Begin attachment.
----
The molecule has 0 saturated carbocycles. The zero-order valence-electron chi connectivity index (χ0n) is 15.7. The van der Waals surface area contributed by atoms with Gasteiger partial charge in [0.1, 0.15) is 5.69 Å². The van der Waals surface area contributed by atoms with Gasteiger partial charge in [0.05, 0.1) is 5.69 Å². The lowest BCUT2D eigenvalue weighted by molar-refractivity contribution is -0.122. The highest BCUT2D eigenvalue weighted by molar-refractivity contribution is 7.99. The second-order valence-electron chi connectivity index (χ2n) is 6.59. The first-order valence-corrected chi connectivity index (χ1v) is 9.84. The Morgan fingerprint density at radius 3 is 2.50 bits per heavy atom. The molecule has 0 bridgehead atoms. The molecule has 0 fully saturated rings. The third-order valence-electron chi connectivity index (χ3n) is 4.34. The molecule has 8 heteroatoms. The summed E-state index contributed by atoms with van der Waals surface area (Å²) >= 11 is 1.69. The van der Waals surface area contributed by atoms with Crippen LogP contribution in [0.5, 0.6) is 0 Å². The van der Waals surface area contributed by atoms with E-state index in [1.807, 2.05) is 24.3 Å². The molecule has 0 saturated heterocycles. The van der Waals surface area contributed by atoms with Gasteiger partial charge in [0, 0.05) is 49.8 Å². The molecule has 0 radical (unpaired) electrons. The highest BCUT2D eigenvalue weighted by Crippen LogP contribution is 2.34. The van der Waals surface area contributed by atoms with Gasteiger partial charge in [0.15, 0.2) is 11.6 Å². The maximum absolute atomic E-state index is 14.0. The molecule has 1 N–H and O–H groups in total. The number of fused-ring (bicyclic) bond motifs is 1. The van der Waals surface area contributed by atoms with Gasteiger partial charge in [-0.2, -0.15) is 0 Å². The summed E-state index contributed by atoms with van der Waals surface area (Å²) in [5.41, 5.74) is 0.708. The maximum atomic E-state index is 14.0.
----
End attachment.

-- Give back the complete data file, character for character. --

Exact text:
The molecule has 0 saturated carbocycles. The zero-order valence-electron chi connectivity index (χ0n) is 15.7. The van der Waals surface area contributed by atoms with Gasteiger partial charge in [0.1, 0.15) is 5.69 Å². The van der Waals surface area contributed by atoms with Gasteiger partial charge in [0.05, 0.1) is 5.69 Å². The lowest BCUT2D eigenvalue weighted by molar-refractivity contribution is -0.122. The highest BCUT2D eigenvalue weighted by molar-refractivity contribution is 7.99. The second-order valence-electron chi connectivity index (χ2n) is 6.59. The first-order valence-corrected chi connectivity index (χ1v) is 9.84. The Morgan fingerprint density at radius 3 is 2.50 bits per heavy atom. The molecule has 0 bridgehead atoms. The molecule has 0 fully saturated rings. The third-order valence-electron chi connectivity index (χ3n) is 4.34. The molecule has 8 heteroatoms. The summed E-state index contributed by atoms with van der Waals surface area (Å²) >= 11 is 1.69. The van der Waals surface area contributed by atoms with Crippen LogP contribution in [0.5, 0.6) is 0 Å². The van der Waals surface area contributed by atoms with E-state index in [1.807, 2.05) is 24.3 Å². The molecule has 0 saturated heterocycles. The van der Waals surface area contributed by atoms with Gasteiger partial charge in [0, 0.05) is 49.8 Å². The molecule has 0 radical (unpaired) electrons. The highest BCUT2D eigenvalue weighted by Crippen LogP contribution is 2.34. The van der Waals surface area contributed by atoms with Gasteiger partial charge in [0.15, 0.2) is 11.6 Å². The maximum absolute atomic E-state index is 14.0. The molecule has 1 N–H and O–H groups in total. The number of fused-ring (bicyclic) bond motifs is 1. The van der Waals surface area contributed by atoms with Gasteiger partial charge in [-0.2, -0.15) is 0 Å². The summed E-state index contributed by atoms with van der Waals surface area (Å²) in [5.41, 5.74) is 0.708. The maximum atomic E-state index is 14.0.